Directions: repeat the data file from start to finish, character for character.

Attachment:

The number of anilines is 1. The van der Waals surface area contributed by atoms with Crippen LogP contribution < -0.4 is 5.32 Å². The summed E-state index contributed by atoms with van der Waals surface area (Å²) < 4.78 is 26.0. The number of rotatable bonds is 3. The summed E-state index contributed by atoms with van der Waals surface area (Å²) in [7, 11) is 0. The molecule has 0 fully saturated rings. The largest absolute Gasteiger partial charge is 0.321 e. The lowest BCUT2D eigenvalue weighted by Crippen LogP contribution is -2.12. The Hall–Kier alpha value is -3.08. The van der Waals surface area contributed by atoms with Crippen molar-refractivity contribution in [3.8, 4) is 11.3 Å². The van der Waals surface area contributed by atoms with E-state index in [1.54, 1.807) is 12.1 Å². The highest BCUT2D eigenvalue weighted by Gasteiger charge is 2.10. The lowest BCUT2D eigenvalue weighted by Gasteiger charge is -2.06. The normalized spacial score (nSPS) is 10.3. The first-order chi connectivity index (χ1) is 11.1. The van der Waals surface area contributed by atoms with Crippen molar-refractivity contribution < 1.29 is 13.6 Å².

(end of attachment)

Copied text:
The number of anilines is 1. The van der Waals surface area contributed by atoms with Crippen LogP contribution < -0.4 is 5.32 Å². The summed E-state index contributed by atoms with van der Waals surface area (Å²) < 4.78 is 26.0. The number of rotatable bonds is 3. The summed E-state index contributed by atoms with van der Waals surface area (Å²) in [7, 11) is 0. The molecule has 0 fully saturated rings. The largest absolute Gasteiger partial charge is 0.321 e. The lowest BCUT2D eigenvalue weighted by Crippen LogP contribution is -2.12. The Hall–Kier alpha value is -3.08. The van der Waals surface area contributed by atoms with Crippen molar-refractivity contribution in [3.8, 4) is 11.3 Å². The van der Waals surface area contributed by atoms with E-state index in [1.54, 1.807) is 12.1 Å². The highest BCUT2D eigenvalue weighted by Gasteiger charge is 2.10. The lowest BCUT2D eigenvalue weighted by Gasteiger charge is -2.06. The normalized spacial score (nSPS) is 10.3. The first-order chi connectivity index (χ1) is 11.1. The van der Waals surface area contributed by atoms with Crippen molar-refractivity contribution < 1.29 is 13.6 Å².